Singapore Airlines (SIA) announced a $13.8 billion provisional order to buy 39 Boeing wide-body aircraft as it pursues expansion opportunities, dealing a setback for Airbus Group in the battle of big twinjets between the two manufacturers.
Singapore Airlines (SIA) announced a $13.8 billion provisional order to buy 39 Boeing wide-body aircraft as it pursues expansion opportunities, dealing a setback for Airbus Group in the battle of big twinjets between the two manufacturers. SIA signed a letter of intent with Boeing for 20 777-9s and 19 787-10s to tap additional passenger growth and to modernise its fleet over the next decade. Additional options for the two aircraft types could take the deal to as many as 51 aircraft.
The agreement leaves questions over Airbus proposals to develop a larger 400-seat version of its A350 passenger jet to compete with the 406-seat Boeing 777-9.
Singapore’s flagship carrier had been seen as a key potential launch customer for the proposed jet, but Airbus last year postponed a decision on whether to launch the new project amid pressure on demand for wide-body jets.
The fact that Airbus was not ready to make a definitive offer to supply the new plane, relying instead on the 366-seat A350-1000, may have been a handicap in the contest for Singapore’s business, an industry source said.
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“Our priority is to certify and assure entry to service of the A350-1000,” an Airbus spokesman said, adding that the two main existing models represented a “good platform” for airline needs.
The deal is a boost for Boeing as the U.S. company seeks both to maintain momentum for its newest version of 777 and to shore up export-related jobs at a time when domestic manufacturing employment is a sensitive political issue under US President Donald Trump.
“Today’s major order for widebody aircraft enables us to continue operating a modern and fuel-efficient fleet, providing the SIA Group with additional expansion opportunities to ensure that we retain our industry-leading position,” SIA’s chief executive officer Goh Choon Phong said in a statement.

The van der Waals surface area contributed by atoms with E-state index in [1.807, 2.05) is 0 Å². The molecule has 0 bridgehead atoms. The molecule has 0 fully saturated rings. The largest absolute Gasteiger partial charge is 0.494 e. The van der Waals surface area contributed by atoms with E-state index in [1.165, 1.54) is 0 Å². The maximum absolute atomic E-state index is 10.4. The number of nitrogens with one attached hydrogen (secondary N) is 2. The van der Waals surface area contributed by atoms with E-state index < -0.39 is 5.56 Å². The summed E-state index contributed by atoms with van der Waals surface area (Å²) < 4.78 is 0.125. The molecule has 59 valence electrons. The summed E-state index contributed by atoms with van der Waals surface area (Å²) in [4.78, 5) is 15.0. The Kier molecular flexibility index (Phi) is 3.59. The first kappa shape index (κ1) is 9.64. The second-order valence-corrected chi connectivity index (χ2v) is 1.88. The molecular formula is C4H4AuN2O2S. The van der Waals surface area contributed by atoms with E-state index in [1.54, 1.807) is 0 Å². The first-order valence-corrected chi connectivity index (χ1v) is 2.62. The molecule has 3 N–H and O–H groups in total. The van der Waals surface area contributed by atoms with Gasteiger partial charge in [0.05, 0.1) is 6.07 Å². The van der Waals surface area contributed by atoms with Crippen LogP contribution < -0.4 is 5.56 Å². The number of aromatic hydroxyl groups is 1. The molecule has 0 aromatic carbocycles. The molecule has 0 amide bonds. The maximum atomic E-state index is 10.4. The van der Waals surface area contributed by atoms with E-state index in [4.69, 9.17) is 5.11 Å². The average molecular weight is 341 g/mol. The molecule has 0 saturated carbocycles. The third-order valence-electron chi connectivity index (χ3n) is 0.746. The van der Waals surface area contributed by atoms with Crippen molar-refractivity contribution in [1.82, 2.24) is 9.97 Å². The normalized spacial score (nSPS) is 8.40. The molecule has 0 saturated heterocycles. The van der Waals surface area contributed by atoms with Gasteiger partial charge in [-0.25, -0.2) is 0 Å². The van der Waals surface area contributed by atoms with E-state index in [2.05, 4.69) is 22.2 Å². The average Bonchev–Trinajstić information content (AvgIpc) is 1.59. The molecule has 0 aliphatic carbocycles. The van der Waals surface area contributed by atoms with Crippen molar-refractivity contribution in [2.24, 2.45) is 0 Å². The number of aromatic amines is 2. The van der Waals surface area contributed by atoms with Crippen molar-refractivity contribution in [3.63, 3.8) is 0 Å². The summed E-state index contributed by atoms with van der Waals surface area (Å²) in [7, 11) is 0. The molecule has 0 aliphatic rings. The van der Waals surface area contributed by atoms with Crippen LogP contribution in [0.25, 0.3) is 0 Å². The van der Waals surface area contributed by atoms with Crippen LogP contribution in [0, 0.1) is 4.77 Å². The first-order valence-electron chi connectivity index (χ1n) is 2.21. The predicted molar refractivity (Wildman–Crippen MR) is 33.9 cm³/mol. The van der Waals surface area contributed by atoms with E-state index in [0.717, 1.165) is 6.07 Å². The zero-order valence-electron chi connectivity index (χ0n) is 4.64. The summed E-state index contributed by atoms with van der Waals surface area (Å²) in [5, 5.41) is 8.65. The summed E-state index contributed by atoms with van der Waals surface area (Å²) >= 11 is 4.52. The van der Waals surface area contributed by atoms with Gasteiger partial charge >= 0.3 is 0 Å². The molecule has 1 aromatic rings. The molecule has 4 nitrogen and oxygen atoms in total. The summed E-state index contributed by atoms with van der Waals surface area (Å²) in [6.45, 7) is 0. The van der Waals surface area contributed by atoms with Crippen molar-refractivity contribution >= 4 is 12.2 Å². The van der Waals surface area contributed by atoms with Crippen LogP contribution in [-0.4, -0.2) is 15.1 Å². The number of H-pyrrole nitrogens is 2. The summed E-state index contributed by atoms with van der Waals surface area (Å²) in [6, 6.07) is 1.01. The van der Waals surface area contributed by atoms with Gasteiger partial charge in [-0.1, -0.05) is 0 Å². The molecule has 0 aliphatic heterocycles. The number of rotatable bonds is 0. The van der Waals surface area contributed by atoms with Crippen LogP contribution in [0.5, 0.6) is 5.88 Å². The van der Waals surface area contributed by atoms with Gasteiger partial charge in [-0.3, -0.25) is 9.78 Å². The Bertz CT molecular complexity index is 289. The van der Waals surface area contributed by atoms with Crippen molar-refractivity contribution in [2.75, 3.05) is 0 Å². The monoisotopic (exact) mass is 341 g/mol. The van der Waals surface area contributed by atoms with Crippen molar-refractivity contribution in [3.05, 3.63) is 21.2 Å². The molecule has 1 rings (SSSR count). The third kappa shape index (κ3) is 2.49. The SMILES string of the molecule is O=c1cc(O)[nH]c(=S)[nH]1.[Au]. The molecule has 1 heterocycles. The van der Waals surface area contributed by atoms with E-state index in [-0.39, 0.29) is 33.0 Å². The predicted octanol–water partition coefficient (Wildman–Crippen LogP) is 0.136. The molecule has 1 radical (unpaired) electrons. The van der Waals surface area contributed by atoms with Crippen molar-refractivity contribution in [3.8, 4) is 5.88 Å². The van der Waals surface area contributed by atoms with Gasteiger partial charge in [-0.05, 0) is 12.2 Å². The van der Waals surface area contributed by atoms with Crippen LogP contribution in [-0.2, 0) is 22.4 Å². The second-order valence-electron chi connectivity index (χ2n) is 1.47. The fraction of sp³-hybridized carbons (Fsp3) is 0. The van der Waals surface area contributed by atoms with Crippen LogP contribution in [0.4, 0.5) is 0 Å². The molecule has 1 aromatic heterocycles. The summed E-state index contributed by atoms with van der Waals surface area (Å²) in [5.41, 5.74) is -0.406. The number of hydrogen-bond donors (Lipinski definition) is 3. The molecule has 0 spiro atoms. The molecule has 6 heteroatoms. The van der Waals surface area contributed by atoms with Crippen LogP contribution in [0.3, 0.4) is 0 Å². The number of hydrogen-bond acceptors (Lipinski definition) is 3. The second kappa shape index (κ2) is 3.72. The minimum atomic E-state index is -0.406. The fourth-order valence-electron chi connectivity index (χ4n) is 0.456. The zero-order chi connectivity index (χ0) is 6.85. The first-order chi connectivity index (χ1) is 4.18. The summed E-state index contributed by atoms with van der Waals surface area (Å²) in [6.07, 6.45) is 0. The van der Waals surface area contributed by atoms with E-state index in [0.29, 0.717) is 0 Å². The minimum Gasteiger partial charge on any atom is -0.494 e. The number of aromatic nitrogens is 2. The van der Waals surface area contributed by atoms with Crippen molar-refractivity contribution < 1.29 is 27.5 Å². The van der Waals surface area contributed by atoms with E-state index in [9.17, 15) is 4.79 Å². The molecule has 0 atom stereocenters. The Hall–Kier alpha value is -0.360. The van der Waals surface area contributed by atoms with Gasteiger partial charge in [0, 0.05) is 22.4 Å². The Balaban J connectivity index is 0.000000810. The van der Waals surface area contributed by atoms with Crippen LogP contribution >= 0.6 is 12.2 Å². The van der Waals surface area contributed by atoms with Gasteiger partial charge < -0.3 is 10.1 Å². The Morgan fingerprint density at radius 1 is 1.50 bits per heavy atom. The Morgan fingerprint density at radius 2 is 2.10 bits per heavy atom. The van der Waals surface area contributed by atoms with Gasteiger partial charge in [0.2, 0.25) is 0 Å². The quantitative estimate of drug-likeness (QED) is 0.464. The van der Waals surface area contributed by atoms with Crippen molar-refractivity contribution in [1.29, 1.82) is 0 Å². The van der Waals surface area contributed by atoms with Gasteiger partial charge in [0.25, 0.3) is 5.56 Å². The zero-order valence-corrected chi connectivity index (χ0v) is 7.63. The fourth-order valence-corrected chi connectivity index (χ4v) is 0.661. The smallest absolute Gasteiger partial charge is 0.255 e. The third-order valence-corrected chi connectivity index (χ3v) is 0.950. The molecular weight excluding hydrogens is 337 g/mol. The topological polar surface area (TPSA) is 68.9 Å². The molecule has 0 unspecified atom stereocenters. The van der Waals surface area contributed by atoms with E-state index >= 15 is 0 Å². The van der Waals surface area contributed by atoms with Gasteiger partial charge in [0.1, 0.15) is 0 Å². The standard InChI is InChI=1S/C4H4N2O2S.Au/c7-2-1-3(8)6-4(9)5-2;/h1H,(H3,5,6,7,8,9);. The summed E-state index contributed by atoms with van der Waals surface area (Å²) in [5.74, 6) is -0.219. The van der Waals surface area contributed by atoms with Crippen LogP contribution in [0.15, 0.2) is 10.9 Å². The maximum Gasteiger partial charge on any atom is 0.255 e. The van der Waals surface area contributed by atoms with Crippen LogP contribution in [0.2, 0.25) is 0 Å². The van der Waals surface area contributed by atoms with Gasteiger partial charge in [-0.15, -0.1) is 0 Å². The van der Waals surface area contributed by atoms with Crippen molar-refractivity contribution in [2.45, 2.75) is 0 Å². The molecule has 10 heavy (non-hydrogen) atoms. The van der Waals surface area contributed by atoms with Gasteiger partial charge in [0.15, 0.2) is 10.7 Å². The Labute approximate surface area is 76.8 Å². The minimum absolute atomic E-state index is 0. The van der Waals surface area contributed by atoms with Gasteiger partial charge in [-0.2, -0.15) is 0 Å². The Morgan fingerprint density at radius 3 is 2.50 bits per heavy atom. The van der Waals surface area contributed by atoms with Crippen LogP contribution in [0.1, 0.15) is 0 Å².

Airlines typically get discounts on list prices when placing large orders.
SIA’s significant orders and recent moves to extend some of its fuel-hedging contracts to as long as five years show that it is positioning itself for the next phase of growth, said Shukor Yusof, analyst at Malaysian aviation consultancy Endau Analytics.
“What’s working for them is that they have very deep pockets and they are putting some of that money to replace fleet and also looking at new destinations,” Yusof said.
SIA has been under pressure as demand weakens for long-haul travel amid tough competition from Middle East network carriers.
SIA said this would be the airline’s first order for the newest 777 variant that is currently under development, the 777-9. SIA is already the launch customer for the 787-10, which is also currently in development, having placed an initial order in 2013 for 30 aircraft for delivery from the 2018/19 financial year.
The airline is a longstanding Boeing customer with more than 50 current-generation 777 aircraft in service while subsidiaries SilkAir, Scoot and SIA Cargo also operate other Boeing planes.
The growth of the big twinjet is driven by advances in the largest engines, sparking a parallel battle between Boeing ally General Electric and Airbus supplier Rolls-Royce.
Rolls-Royce won the $1.7 billion order from SIA to power the 19 Boeing Dreamliner aircraft.